While well-run NBFCs
and housing finance
companies with a strong asset-liability management policy adhere to the norms, there is room for exceptions too.
These practices are up for a review and Mint Road is to issue a fresh set of standardised guidelines; and of particular import will be a cap on NBFCs’ reliance on commercial papers to fund the gaps. The new norms, a highly placed source said, is also expected to take into account the sectors in which NBFCs
operate. For instance, in the case of NBFCs that operate in the infrastructure area, liquidity becomes an issue when government agencies don’t release funds on time.
It is also learnt that chief executives and senior officials of NBFCs in their interaction with the central bank while appreciating the regulator’s concerns put forward the view that they be given time to transition to a new regime.
Systemically important NBFCs are defined as those with an asset size of Rs 500 crore, and it was pointed out that one of the reasons their entire universe would not be brought under stricter oversight immediately was to ensure that these entities and the sectors serviced by them were not put under hardship.
The latter point was stressed when NBFCs met with Governor Shaktikanta Das earlier this year.
The move to cover deposit taking NBFCs right away is to protect the interest of depositors given that deposit insurance facility of the Deposit Insurance and Credit Guarantee Corporation (DICGC) — a subsidiary of the RBI
— is not available for NBFC depositors.
An internal Mint Road study based on the supervisory data of 76 loan companies, a category of NBFCs, for the period Q3 FY15 to FY18, notes that NBFCs operate a passive strategy for managing asset-liability mismatches (ALM) by covering the gaps in the wholesale funding markets, rendering them vulnerable to liquidity risks.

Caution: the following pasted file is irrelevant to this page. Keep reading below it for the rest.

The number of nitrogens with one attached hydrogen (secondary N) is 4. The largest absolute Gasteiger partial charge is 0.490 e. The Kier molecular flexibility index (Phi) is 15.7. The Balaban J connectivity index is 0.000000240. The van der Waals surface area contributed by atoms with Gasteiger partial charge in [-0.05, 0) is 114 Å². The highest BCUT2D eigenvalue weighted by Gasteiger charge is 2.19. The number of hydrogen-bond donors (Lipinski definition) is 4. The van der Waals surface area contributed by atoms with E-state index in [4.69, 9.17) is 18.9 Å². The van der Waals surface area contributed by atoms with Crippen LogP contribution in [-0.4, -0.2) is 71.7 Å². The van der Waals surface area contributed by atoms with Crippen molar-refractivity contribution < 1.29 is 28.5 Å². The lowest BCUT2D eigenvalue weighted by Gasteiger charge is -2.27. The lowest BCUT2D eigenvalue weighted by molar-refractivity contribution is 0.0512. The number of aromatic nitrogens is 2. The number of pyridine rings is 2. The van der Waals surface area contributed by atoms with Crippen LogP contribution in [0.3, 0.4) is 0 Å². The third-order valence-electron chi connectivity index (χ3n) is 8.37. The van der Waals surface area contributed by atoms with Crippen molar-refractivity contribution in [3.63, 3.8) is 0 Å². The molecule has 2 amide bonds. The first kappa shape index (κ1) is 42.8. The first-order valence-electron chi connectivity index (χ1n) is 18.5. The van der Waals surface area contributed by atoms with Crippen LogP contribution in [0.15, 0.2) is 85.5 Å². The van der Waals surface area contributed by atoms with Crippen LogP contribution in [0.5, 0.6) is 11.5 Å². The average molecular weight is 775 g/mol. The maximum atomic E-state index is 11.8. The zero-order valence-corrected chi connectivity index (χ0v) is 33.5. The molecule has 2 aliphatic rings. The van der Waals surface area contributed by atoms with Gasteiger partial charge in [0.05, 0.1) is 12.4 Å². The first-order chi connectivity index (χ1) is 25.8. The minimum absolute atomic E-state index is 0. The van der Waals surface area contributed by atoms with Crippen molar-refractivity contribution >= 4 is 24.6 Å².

The study focused on these firms for three reasons: they were among the largest components of the systemically important non-deposit NBFC sector with a share of 38.5 per cent in credit; the decline in the share of banks in the credit given to real estate, consumer durables and vehicle loans to 74.6 per cent at the end of FY18 from 88.1 per cent in Q3 FY15 was almost entirely explained by the increase in the share of loan companies to 25.4 per cent from 11.9 per cent; and that both banks and loan companies have similar business models and vie for the same clientele, especially in retail loans.
In the case of banks, the net cumulative negative mismatches during day 1, 2-7 days, 8-14 days and 15-28 days buckets cannot exceed a prudential limit of 5 per cent, 10 per cent, 15 per cent, and 20 per cent, respectively, of the cumulative cash outflows.
Banks have to show how they propose to finance
the gap to bring the mismatch within the prescribed limits. The gap can be financed from market borrowings (call or term), bill rediscounting, repos, liquidity adjustment facility and deployment of foreign currency resources after conversion into rupees. While it is clear that the new norms for NBFCs will not be the same as for banks, in principle, they will mirror them, but it is not clear how the gaps are to be funded. NBFCs do not have the same access to funds as banks, which can borrow in the call money market and the RBI’s repo window.
Tough life ahead
| Current liquidity gaps of 10% and 15% to be tightened
| NBFC boards will not be allowed to make exceptions
| Dependence on commercial papers to be reduced
| New norms will take into account sectors in which NBFCs operate
| To cover systemically important non-deposit and all deposit
| Will align NBFCs’ asset-liability mismatch norms with those of banks